Rebounding. Colorado dominated the glass in the first half, grabbing several crucial offensive boards (and would grab another one late that would run precious time off the clock). Solomon grabbed 16 rebounds on the game, the rest of the team 13. David Kravish has proven to be a solid offensive player (and finished with ten points and four blocks today), but there are too many games where he just gets out-physicalled, and this was a game where the bigs of Colorado (particularly Xavier Johnson and Josh Scott) came to play and just kept our frontline down. It would have been interesting to see if Cal would have performed better with Kameron Rooks drawing added minutes, as he feels like the perfect defensive matchup for this Colorado frontline.

Free throw shooting: Cal finishes the season shooting 68% from the charity stripe (down from 71.5% last year, down from 74% the year before). Richard Solomon regressed majorly (from 65% to 53%), and Tyrone Wallace's (60% at the line) constant misses on front ends of one-and-ones killed way too many comebacks. After Tyrone did his "Where's Wallace" impression in the first half, he did the right thing and drove to the basket, picking up ten necessary second half points to bring us back in it. But he missed four of his six free throw attempts, keeping Cal from totally erasing the Colorado lead.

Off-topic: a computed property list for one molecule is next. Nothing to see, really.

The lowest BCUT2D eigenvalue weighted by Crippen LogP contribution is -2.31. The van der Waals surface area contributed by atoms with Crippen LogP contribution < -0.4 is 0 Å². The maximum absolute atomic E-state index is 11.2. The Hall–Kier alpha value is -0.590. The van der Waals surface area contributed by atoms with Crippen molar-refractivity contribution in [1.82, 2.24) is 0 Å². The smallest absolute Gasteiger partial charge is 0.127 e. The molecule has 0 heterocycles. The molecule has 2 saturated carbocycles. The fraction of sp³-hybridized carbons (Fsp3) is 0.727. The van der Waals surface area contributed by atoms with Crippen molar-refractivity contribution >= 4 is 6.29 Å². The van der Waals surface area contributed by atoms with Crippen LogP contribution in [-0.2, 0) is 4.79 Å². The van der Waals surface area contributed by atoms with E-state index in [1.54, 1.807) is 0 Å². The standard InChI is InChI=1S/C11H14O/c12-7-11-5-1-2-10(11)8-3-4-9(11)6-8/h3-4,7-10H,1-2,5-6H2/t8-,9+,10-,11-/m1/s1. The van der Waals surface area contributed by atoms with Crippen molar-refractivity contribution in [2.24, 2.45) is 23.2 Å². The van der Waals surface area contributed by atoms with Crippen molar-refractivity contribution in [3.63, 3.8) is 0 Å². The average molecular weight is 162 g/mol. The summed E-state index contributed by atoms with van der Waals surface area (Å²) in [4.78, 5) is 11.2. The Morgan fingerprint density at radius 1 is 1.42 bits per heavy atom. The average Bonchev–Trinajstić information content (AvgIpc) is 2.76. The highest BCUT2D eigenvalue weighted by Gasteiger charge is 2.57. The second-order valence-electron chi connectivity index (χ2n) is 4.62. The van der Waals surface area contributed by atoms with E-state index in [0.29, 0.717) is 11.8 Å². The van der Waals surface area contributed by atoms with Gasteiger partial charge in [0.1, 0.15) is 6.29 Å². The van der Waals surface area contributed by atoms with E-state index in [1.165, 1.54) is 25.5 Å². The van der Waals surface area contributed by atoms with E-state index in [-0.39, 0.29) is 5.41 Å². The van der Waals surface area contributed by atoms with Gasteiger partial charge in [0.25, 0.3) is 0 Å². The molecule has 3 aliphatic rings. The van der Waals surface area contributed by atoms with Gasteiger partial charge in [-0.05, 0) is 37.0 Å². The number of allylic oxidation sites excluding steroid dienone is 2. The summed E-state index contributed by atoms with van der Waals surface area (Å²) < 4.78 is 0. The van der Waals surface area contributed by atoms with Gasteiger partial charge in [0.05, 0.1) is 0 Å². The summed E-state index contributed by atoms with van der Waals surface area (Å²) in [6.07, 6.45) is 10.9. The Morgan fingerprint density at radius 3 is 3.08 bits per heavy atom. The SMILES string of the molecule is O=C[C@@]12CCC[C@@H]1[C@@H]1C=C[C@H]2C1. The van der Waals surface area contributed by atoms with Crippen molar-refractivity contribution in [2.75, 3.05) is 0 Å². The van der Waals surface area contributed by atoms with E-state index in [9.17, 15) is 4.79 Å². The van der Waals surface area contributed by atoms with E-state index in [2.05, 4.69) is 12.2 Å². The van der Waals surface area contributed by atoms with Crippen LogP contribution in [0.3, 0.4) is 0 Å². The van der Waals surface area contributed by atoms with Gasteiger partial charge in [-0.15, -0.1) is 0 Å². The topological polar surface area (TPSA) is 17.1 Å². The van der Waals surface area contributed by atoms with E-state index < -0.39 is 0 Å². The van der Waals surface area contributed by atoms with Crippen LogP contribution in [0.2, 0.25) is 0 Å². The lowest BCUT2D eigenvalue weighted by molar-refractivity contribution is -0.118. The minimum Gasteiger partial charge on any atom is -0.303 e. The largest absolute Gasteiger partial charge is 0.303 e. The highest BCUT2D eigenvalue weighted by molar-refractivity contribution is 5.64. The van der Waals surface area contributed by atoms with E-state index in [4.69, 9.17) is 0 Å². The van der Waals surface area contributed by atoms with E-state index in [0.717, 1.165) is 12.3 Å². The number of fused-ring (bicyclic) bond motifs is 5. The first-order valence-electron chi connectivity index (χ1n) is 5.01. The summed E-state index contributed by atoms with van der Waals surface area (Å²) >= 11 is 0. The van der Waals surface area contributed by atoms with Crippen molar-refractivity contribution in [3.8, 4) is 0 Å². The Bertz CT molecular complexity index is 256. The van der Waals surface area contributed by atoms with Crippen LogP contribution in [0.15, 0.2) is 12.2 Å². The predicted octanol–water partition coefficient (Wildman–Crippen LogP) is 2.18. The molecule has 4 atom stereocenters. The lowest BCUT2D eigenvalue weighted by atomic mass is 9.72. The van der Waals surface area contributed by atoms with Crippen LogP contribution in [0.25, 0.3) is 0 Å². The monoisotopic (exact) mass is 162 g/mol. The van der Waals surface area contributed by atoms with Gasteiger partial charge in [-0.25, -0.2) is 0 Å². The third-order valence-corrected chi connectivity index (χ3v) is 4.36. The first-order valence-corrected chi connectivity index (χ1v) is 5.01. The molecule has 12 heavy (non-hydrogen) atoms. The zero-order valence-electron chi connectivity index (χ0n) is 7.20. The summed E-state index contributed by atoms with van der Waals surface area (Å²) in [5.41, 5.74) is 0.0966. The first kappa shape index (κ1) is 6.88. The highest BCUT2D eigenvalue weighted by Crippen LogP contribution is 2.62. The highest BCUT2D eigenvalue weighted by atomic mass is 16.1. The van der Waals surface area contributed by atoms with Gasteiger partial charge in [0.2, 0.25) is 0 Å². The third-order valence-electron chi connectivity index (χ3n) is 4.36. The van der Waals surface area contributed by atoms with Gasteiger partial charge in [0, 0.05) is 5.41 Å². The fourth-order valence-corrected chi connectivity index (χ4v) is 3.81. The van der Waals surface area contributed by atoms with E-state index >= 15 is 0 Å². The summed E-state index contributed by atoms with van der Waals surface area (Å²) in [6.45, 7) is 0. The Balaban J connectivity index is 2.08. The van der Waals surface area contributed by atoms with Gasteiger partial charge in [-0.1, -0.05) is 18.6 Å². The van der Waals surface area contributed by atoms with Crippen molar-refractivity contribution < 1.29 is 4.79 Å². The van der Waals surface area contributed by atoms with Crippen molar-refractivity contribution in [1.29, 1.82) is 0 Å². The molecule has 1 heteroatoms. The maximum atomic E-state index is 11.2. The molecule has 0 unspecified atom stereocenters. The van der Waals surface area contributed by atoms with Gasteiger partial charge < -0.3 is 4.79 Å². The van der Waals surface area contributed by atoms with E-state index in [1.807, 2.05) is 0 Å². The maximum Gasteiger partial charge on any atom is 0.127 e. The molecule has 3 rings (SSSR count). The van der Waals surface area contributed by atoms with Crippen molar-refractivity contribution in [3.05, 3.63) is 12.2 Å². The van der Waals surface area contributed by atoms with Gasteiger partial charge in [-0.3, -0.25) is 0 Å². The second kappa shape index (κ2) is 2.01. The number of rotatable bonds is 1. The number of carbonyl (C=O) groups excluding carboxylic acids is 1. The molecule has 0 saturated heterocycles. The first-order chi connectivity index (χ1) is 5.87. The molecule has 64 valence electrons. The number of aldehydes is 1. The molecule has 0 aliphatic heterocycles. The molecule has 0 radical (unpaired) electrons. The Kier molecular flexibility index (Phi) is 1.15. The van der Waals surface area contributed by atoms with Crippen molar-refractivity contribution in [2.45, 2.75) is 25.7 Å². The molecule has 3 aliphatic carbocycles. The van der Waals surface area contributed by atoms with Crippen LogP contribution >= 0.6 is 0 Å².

Defensive lapses: There weren't as many as previous losses. Most of the second half offense was just "let's ask Askia Booker to do something leader-like" and "post up Scott and Johnson". But most of the game was was just a stark contrast in sharpness in the halfcourt game. Colorado set strong screens, got clean looks, and took advantage of the switching defense on just enough occasions to squeeze it out. And we've already talked about all the offensive rebounds we gave up.

Slow start: Again. Only instead of a few minutes, it lasted almost the entire first half. The Bears came out with renewed energy in the second half, but why, why, why do our spurts always have to come after we've dug ourselves nice and comfortable holes?